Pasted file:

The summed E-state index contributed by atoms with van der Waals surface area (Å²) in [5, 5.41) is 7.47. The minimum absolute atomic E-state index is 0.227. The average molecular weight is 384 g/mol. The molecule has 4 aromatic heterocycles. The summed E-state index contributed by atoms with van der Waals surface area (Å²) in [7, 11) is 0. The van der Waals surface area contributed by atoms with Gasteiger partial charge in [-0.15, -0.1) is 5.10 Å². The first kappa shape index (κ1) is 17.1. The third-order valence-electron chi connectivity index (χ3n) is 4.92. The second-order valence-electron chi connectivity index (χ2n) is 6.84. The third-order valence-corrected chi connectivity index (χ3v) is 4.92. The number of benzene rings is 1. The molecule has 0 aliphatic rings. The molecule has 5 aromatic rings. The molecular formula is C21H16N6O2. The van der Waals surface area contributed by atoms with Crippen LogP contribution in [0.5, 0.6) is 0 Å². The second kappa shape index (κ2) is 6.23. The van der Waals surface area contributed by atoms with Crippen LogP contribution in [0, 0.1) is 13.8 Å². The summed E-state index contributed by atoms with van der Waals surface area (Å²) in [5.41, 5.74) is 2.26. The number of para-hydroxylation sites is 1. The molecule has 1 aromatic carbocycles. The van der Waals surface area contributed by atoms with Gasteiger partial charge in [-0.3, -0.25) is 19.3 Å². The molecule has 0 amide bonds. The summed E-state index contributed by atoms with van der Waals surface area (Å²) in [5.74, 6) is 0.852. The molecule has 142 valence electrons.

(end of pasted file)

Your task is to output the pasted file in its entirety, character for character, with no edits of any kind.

The summed E-state index contributed by atoms with van der Waals surface area (Å²) in [5, 5.41) is 7.47. The minimum absolute atomic E-state index is 0.227. The average molecular weight is 384 g/mol. The molecule has 4 aromatic heterocycles. The summed E-state index contributed by atoms with van der Waals surface area (Å²) in [7, 11) is 0. The van der Waals surface area contributed by atoms with Gasteiger partial charge in [-0.15, -0.1) is 5.10 Å². The first kappa shape index (κ1) is 17.1. The third-order valence-electron chi connectivity index (χ3n) is 4.92. The second-order valence-electron chi connectivity index (χ2n) is 6.84. The third-order valence-corrected chi connectivity index (χ3v) is 4.92. The number of benzene rings is 1. The molecule has 0 aliphatic rings. The molecule has 5 aromatic rings. The molecular formula is C21H16N6O2. The van der Waals surface area contributed by atoms with Crippen LogP contribution in [0.5, 0.6) is 0 Å². The second kappa shape index (κ2) is 6.23. The van der Waals surface area contributed by atoms with Crippen LogP contribution in [0, 0.1) is 13.8 Å². The summed E-state index contributed by atoms with van der Waals surface area (Å²) in [5.41, 5.74) is 2.26. The number of para-hydroxylation sites is 1. The molecule has 1 aromatic carbocycles. The van der Waals surface area contributed by atoms with Gasteiger partial charge in [-0.3, -0.25) is 19.3 Å². The molecule has 0 amide bonds. The summed E-state index contributed by atoms with van der Waals surface area (Å²) in [5.74, 6) is 0.852. The molecule has 142 valence electrons.